Sylvania City Council unanimously approved rezoning a Harroun Road property from single residential to modified business and office, allowing 10 Mile Development to build four rental units on it.
Council unanimously approved the rezoning request made by 10 Mile Development, which owns the nearly one-acre property at 4840 Harroun Rd. The Sylvania-based company is owned by the Moan family. Jamie Moan attended the council meeting as well as the Zoning and Annexation Committee meeting Monday night. Mr. Moan is the son of Jim, the city’s special counsel who handles economic development.
Plans for the property show the stone house on it would be renovated into a photography studio that Mr. Moan would operate, a detached garage would be redone to have a residence and a small business space, and four two-bedroom cottage houses would be constructed toward the rear of the property.
Residents living near the property objected to the zone change request at the zoning committee meeting that was held before council met. Zoning members recommended the rezoning.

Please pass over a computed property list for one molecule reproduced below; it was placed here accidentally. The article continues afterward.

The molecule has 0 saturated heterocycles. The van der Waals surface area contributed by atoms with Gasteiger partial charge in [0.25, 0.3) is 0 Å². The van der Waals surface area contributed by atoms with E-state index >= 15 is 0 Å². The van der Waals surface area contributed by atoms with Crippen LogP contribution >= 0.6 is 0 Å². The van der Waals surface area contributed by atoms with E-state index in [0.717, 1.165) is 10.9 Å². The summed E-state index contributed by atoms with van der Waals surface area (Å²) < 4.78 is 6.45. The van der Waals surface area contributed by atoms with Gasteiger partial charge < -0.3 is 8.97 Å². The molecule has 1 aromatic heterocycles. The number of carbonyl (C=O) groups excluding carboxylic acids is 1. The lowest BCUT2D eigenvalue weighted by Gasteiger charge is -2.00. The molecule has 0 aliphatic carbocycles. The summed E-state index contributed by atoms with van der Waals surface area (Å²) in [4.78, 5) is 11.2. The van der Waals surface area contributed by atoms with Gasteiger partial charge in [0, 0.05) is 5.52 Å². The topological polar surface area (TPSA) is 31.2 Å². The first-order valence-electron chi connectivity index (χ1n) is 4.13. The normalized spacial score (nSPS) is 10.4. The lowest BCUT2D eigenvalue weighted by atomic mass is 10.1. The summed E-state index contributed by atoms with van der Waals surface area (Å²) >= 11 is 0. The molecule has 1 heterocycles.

Lawrence Natho and William Reineck were concerned about water run-off from the parking lot contaminating neighbor’s water wells. The plans call for about 22 parking spaces, with some under an awning for resident vehicles.
“I’ve had good water, I’ve been there since 1972. It has been good, and I have not had it treated. I’m afraid excavation around there would disturb the water table and maybe contaminate the water,” Mr. Reineck said.
Joseph Shaw, deputy service director, said the development must be constructed with water runoff contained on-site.
Residents had concern about privacy. Council said the rezoning passed contingent on proper screening be installed along areas that border residential lots.
Both Mr. Natho and Mr. Reineck said they were concerned that their property values would be lowered due to the mini-development.
Council member Sandy Husman said that the city welcomed an improvement on the site, as the structures are slightly worn down, and Mr. Moan's plans would upgrade both structures.
“The way the property looks now it does not look good, and I am kind of excited about it looking better. When I look at it as it does now, if I was to go to your street and look out, I think that would lower my perspective about what I would want to pay for your property,” she said.
The proposed cottage homes would be rented for $800 to $1,000 a month. Each would be about 1,000 square feet on 1½ levels, with a higher-pitched roof for a loft.
The city planning commission approved the development on a 4-1 vote in February.